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March 2nd, 2002 - LiveJournal Development — LiveJournal [entries|archive|friends|userinfo]
LiveJournal Development

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March 2nd, 2002

Link Breakage [Mar. 2nd, 2002|07:05 am]
LiveJournal Development

lj_dev

[mart]

A link was made to the URL http://www.livejournal.com/talkread.bml?journal=lj_dev&itemid=327797&thread=11444#t11444 which made some weirdness happen... namely, a comment was pulled from the wrong entry and the user it belongs to not noted.

Bearing in mind what's changed in the talk system recently, I can essentially guess what's causing this. The question is, is there some way we can rig it so that URLs made in the last week or so still work properly even though talkids now use anums too?

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recent_* on clusters-- PLZ DIE THX [Mar. 2nd, 2002|06:37 pm]
LiveJournal Development

lj_dev

[bradfitz]
I've been checking in a few patches to make the LJ server code do intelligent things when any given type of database role is unavailable. One thing I realized during the process of these patches is that the whole idea of recent_* tables on clusters is frickin' retarded. I'll now be removing all that code and deleting the files from the clusters.

The whole point of recent_ was to have slaves strung off the master that don't have $10,000 disk arrays attached to them. That is, we needed to store a subset of the data on the slaves. With the cluster master/slaves, the disk capacity is the same... 30-36 usable GB on all machines, with raid 5 on masters and raid 0 on slaves. Each is a bit different, but none has usable 140 GB like Jesus does (in raid 10 no less!) Dear god that's an insane amount of disk space... 280 GB raw.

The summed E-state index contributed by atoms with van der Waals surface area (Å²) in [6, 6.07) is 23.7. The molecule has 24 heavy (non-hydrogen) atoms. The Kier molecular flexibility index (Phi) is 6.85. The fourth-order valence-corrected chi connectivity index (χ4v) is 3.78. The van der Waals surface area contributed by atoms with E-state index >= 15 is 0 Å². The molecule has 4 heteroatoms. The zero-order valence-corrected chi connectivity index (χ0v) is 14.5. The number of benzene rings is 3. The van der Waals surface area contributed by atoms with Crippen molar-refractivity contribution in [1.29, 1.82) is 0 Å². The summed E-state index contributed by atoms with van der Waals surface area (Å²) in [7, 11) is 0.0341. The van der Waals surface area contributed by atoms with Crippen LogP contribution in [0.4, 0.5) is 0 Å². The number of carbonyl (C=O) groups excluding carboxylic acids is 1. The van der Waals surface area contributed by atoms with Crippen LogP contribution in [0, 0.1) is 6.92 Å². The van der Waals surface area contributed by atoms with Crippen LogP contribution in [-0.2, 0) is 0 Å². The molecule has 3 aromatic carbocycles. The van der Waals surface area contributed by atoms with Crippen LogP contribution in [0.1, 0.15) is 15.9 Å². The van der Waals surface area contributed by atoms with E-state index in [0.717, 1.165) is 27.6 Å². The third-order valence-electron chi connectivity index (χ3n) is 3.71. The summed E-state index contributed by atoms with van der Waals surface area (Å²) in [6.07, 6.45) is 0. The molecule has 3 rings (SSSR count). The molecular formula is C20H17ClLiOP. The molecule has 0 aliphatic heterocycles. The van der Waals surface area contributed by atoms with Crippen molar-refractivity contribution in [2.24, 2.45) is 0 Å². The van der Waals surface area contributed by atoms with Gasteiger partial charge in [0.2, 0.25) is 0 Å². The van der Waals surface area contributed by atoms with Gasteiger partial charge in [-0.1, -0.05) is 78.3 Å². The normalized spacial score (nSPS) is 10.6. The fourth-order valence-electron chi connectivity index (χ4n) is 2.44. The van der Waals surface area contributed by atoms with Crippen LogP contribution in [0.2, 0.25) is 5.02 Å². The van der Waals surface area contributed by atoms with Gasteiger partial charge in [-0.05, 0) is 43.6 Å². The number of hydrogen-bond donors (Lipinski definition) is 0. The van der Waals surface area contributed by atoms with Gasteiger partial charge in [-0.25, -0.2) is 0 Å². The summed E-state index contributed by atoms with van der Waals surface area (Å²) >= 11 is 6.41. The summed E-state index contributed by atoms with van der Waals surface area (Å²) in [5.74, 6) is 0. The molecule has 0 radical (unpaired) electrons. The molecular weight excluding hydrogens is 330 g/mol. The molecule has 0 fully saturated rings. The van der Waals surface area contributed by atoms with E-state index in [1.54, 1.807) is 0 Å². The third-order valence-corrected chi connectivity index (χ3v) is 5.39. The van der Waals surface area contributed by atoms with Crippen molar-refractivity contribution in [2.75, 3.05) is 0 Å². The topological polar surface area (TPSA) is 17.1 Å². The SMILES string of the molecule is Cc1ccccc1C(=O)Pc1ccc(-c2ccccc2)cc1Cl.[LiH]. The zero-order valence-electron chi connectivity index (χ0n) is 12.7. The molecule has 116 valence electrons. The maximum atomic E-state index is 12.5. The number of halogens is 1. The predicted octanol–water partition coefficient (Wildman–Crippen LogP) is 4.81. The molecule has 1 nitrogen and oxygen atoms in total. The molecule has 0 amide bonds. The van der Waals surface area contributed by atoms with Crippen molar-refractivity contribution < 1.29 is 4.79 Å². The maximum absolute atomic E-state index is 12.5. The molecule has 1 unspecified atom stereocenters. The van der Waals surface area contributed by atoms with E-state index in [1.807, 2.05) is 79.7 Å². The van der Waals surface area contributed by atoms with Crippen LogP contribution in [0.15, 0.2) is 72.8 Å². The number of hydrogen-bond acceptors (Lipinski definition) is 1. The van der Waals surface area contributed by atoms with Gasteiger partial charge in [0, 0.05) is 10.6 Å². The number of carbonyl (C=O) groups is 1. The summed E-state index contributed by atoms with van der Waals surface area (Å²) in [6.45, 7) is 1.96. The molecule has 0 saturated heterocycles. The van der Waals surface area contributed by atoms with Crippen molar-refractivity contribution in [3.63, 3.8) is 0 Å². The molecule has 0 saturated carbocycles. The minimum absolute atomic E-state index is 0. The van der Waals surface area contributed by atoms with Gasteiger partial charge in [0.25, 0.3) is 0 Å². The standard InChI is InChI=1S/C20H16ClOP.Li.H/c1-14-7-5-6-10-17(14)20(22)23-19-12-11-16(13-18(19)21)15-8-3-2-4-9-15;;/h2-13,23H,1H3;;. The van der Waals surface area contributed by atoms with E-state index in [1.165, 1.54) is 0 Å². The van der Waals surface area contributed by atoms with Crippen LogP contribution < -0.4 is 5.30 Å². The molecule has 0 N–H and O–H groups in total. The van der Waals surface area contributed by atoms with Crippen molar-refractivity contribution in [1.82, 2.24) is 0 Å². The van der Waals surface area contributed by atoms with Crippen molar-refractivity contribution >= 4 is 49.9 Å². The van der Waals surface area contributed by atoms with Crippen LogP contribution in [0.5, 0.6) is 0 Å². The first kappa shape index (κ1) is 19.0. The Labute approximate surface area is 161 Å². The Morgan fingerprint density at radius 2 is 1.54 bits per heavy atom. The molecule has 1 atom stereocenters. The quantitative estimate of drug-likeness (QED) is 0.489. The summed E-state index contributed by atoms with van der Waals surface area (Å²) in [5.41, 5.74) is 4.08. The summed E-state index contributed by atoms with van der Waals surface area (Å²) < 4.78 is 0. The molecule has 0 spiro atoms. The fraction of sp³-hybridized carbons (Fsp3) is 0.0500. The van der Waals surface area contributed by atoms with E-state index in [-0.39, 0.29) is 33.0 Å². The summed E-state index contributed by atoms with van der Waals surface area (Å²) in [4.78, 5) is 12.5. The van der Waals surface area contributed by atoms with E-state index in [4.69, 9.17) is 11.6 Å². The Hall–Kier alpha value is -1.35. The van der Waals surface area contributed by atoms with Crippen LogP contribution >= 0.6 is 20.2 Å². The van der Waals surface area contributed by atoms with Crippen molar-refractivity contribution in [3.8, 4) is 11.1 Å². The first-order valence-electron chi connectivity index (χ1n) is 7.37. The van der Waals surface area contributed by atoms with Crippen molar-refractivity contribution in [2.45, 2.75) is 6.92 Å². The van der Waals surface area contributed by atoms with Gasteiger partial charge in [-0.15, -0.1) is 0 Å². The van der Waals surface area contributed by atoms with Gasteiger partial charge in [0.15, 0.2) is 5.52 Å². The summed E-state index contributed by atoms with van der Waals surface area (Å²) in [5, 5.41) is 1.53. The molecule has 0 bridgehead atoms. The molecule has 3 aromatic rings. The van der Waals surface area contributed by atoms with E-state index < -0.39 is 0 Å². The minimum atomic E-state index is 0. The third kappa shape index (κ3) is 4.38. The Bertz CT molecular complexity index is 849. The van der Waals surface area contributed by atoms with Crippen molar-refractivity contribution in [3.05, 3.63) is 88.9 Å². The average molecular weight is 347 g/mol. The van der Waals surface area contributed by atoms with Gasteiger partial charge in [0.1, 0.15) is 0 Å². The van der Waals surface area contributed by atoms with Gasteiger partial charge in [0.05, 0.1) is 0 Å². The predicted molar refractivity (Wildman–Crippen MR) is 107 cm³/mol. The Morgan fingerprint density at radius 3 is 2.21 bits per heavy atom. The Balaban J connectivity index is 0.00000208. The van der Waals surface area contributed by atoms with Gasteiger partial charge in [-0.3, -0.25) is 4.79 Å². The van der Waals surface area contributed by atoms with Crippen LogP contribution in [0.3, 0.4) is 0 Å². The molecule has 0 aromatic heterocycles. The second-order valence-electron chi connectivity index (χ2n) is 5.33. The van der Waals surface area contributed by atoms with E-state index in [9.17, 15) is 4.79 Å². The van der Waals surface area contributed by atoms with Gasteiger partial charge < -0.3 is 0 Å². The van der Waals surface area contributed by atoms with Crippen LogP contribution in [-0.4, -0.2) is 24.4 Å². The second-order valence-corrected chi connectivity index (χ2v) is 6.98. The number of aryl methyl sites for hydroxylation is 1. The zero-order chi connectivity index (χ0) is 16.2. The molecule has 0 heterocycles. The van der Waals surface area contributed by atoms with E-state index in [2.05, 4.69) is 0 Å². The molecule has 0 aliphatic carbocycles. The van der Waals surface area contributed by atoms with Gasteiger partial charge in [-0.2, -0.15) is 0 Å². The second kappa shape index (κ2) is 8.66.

Anyway, back to the point ... what I eventually want to do is add another master to each user cluster (master = raid 5 & redundant power), and have the two masters doing two-replication amongst each other, but with writes always directed at one. If for some reason we need to do maintenance on one, we switch turn off master on on and turn it on the other (this is literally two clicks of work with the new dbadmin tool). Magic. And we'll always keep one raid 0 in the pool just for speed, and because we already have it now. Plus it's good to keep the clusters really fucking fast, so if we do lose any one machine of three, then things keep tickin' and it's still fucking fast.

So recent_ is useless because all machines have the same disk space and need to have the same capabilities in case of failover role changes. Actually, it's more than useless.... it's wasting about a GB of space already, and all that extra I/O and memory hoggin'.

To recent_* I say, "PLZ DIE THX".

That is all. Questions?
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